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Across the Universe Paperback – November 29, 2011

4.1 out of 5 stars 555 customer reviews
Book 1 of 3 in the Across the Universe Series

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Editorial Reviews

Amazon.com Review

Amazon Best Books of the Month, January 2011: As the spaceship Godspeed travels toward a new earth, the lives of 100 cryogenically frozen settlers hang in the balance after someone endeavors to quietly murder them. The other passengers aboard the ship have never known life outside its walls and are enslaved by the machinations of Eldest, their tyrannical leader, who divides them into three distinct classes. When Amy, a frozen settler from earth, survives being thawed in a murder attempt, she immediately bonds with Elder, Godspeed's lone teen and future leader. Amy’s individuality, her rebellion, and her fierce desire for freedom, inspire Elder to act on his own doubts and defy Eldest--his mentor and keeper--with shocking results. Eldest’s methods of twisting history and altering the lives of this captive community are a frightening echo of tyrants in our own history, and Across the Universe challenges readers to consider the impact of unchecked power, blind trust, and the ability of one dissenting voice to make a difference.-- Seira Wilson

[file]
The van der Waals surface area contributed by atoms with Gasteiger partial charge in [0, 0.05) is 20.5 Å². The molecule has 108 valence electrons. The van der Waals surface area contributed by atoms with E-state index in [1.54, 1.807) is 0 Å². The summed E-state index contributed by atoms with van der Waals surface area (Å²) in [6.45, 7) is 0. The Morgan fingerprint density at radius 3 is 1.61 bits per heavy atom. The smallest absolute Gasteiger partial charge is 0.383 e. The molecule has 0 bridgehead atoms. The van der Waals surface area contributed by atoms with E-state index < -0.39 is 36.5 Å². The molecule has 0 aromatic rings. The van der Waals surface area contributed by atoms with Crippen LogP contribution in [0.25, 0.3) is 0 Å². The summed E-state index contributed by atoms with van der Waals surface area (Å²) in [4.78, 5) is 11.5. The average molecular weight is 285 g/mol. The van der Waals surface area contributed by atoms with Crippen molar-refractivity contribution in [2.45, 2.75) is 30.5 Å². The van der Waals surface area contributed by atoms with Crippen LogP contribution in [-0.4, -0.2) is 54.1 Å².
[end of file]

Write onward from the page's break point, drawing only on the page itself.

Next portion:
Preview the Spacecraft in Across the Universe
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In Across the Universe, Godspeed is a vast spaceship, the size of a small county. The lives of its passengers are severely regulated. And people are divided into three categories--Feeders, Shippers, and Keepers--represented by the three levels of the ship.

--This text refers to the Hardcover edition.

From School Library Journal